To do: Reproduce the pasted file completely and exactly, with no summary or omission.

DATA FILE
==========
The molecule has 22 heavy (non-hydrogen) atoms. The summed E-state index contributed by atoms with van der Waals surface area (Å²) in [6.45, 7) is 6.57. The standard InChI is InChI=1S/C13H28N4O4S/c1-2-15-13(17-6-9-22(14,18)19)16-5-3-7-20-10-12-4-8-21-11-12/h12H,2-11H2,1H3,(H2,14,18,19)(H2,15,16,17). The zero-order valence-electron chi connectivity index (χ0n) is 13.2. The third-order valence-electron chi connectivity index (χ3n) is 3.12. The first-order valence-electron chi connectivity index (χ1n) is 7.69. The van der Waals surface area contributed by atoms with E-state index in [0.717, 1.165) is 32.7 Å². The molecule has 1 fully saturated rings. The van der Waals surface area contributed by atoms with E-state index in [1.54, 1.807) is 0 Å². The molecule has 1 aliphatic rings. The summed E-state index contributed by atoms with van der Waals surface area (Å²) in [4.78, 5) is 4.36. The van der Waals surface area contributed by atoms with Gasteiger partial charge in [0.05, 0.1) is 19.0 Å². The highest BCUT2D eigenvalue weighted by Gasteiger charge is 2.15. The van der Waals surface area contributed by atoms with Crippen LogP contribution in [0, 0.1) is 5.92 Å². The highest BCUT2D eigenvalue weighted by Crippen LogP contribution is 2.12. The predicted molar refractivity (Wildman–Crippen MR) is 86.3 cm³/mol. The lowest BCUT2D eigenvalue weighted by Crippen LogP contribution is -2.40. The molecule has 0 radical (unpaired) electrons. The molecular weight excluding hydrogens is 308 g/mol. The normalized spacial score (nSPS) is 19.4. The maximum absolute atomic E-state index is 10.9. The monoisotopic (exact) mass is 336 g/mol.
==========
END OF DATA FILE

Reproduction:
The molecule has 22 heavy (non-hydrogen) atoms. The summed E-state index contributed by atoms with van der Waals surface area (Å²) in [6.45, 7) is 6.57. The standard InChI is InChI=1S/C13H28N4O4S/c1-2-15-13(17-6-9-22(14,18)19)16-5-3-7-20-10-12-4-8-21-11-12/h12H,2-11H2,1H3,(H2,14,18,19)(H2,15,16,17). The zero-order valence-electron chi connectivity index (χ0n) is 13.2. The third-order valence-electron chi connectivity index (χ3n) is 3.12. The first-order valence-electron chi connectivity index (χ1n) is 7.69. The van der Waals surface area contributed by atoms with E-state index in [0.717, 1.165) is 32.7 Å². The molecule has 1 fully saturated rings. The van der Waals surface area contributed by atoms with E-state index in [1.54, 1.807) is 0 Å². The molecule has 1 aliphatic rings. The summed E-state index contributed by atoms with van der Waals surface area (Å²) in [4.78, 5) is 4.36. The van der Waals surface area contributed by atoms with Gasteiger partial charge in [0.05, 0.1) is 19.0 Å². The highest BCUT2D eigenvalue weighted by Gasteiger charge is 2.15. The van der Waals surface area contributed by atoms with Crippen LogP contribution in [0, 0.1) is 5.92 Å². The highest BCUT2D eigenvalue weighted by Crippen LogP contribution is 2.12. The predicted molar refractivity (Wildman–Crippen MR) is 86.3 cm³/mol. The lowest BCUT2D eigenvalue weighted by Crippen LogP contribution is -2.40. The molecule has 0 radical (unpaired) electrons. The molecular weight excluding hydrogens is 308 g/mol. The normalized spacial score (nSPS) is 19.4. The maximum absolute atomic E-state index is 10.9. The monoisotopic (exact) mass is 336 g/mol.